HOW TO MAKE POKÉMON GO … AWAY FROM YOUR WORKPLACE
by James Roth in Human Resources and Personnel Management
I recently had a client ask me the following question:
“In the past several weeks, Pokémon Go has created a widespread distraction in my workplace. How may I legally reduce the negative impact that this game may be having with my employees’ productivity and, more importantly, their safety?”
I found his concerns to be well placed. With this game’s rising popularity are valid concerns of employee productivity and, yes, their safety.
The Value of Testimonial Letters
by Andy Gole in Sales and Marketing
Why secure and use testimonial letters?
Consider the skeptic’s perspective:
1) You always pay 3 vendors, so they can serve as credit references
2) I see testimonials the same way – you always take care of 3 customers, so they can stand as testimonials. Thus, testimonials are useless.
This can certainly be true in some cases. Is this the first and last word on testimonials?
Leveraging Neuroscience to Improve Company Culture
by Michelle M. Smith, CPIM, CRP in Organizational Behavior
Getting employee engagement right has always been a mixture of art and science.
There are numerous research studies, models and frameworks that are crucial to operationalizing engagement initiatives, but when dealing with the beautiful complexities of human nature, we can’t underestimate the importance of the nuanced artistic touches needed to make those initiatives really click.
With so much to get right, and with so much at stake, leaders would be well-served to utilize every tool available, and neuroscience may prove to be a valuable additional tool for you.
Today’s "Revenue Generation" is more Babylon than Bubble
by Rick McPartlin in Strategy and Planning
What’s the primary reason that Revenue Science helps companies predictably grow more profitable revenue? All the metrics along the Revenue RoadMap are based on measurable buyer behavior.
The 21st Century offers businesses the substantial advantages of predictive analytics and neuroscience. These advances sharpen our understanding of concepts like the impact of biology on behavior, revealing clear patterns.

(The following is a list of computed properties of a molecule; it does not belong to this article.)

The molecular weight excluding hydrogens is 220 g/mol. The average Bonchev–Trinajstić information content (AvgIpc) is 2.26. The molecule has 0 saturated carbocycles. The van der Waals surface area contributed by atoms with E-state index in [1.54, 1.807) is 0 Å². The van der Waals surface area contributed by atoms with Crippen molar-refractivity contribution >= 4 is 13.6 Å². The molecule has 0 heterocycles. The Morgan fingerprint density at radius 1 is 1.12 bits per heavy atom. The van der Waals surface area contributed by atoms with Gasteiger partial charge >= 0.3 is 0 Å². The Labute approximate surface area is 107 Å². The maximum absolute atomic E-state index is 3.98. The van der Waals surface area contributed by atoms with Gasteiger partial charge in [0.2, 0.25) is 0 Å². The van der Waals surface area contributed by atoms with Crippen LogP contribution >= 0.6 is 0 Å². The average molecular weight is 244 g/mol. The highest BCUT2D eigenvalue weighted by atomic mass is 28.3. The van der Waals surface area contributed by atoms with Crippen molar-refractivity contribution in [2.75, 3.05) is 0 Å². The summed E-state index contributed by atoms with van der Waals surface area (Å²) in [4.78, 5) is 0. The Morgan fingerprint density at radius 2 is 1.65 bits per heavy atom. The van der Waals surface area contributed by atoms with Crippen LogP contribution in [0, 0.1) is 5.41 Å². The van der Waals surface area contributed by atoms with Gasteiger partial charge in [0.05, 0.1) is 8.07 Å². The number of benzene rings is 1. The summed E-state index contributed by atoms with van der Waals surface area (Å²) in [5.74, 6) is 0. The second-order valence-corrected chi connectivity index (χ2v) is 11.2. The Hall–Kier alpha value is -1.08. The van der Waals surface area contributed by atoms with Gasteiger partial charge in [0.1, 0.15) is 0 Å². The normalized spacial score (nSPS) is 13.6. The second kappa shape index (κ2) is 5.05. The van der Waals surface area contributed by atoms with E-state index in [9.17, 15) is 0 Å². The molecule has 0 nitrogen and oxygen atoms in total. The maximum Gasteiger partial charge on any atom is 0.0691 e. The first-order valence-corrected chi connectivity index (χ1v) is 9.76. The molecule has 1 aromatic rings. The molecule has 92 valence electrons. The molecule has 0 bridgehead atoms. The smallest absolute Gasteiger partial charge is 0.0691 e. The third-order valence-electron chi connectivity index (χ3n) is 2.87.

And the more we narrow our focus, the greater clarity we get.
So what does all of that have to do with Babylon and Bubbles?
The wild and wooly world of planning a successful exit!
by Ken Stiefler in Business Planning and Strategy
“The nicest thing about not planning is that failure comes as a complete surprise, rather than being preceded by a period of worry and depression.”
- Sir John Henry James
I have been using this quote in my Business Owner Briefings for over 15 years now, as it accurately describes many of the business owners that I have met over the course of those many years. In my opinion, this ancillary benefit of not planning should give business owners little, if any, solace.
Every business owner will in fact leave their business, “one way or another”. The question they all need to ask themselves is, “when that time comes, will it be an utter mess, or will it be in a way that I would want it to happen?” I think most owners intellectually understand that planning for their ultimate departure makes sense, but until they move that understanding from the head to the heart, nothing seems to happen.
Once they connect with this emotionally, that’s when they know that not planning their departure can and usually does have a “snowball” effect. Lack of planning can certainly have a negative impact on the owner, but that is typically where it just begins. Not planning one’s exit from their business can have dire consequences for the owner’s family, the employees of the Company, and more times than not, the customers and suppliers to the business as well.
In other words, a lot of people can pay the price as a result of the owner’s lack of planning.
Ok, that journey from the head to the heart has taken place, thankfully! Now what? Effective planning can to done, but it is important for the business owner to know that planning takes TIME and that no one advisor can do it all!
I typically see that it takes a year or so to develop a comprehensive exit strategy, and then another three to five years to implement that strategy. Unless your business is one of the very few lucky ones that is in fact ready to transition, it can take years to make it happen and a team of advisors to do it right.